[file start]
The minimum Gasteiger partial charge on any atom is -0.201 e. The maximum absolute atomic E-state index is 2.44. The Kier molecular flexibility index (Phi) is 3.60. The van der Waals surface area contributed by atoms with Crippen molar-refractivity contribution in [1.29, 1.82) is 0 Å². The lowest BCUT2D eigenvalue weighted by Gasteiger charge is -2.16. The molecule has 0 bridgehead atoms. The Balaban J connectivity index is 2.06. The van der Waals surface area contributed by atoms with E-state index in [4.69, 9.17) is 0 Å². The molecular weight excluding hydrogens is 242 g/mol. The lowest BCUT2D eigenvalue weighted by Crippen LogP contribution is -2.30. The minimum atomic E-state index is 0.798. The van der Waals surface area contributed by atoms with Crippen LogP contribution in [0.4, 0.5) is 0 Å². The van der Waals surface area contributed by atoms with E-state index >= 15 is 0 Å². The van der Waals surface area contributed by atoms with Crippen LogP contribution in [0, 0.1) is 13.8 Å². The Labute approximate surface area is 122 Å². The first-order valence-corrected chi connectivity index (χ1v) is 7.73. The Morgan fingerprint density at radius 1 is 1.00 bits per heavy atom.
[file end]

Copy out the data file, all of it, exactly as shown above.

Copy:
The minimum Gasteiger partial charge on any atom is -0.201 e. The maximum absolute atomic E-state index is 2.44. The Kier molecular flexibility index (Phi) is 3.60. The van der Waals surface area contributed by atoms with Crippen molar-refractivity contribution in [1.29, 1.82) is 0 Å². The lowest BCUT2D eigenvalue weighted by Gasteiger charge is -2.16. The molecule has 0 bridgehead atoms. The Balaban J connectivity index is 2.06. The van der Waals surface area contributed by atoms with E-state index in [4.69, 9.17) is 0 Å². The molecular weight excluding hydrogens is 242 g/mol. The lowest BCUT2D eigenvalue weighted by Crippen LogP contribution is -2.30. The minimum atomic E-state index is 0.798. The van der Waals surface area contributed by atoms with Crippen LogP contribution in [0.4, 0.5) is 0 Å². The van der Waals surface area contributed by atoms with E-state index >= 15 is 0 Å². The van der Waals surface area contributed by atoms with Crippen LogP contribution in [0, 0.1) is 13.8 Å². The Labute approximate surface area is 122 Å². The first-order valence-corrected chi connectivity index (χ1v) is 7.73. The Morgan fingerprint density at radius 1 is 1.00 bits per heavy atom.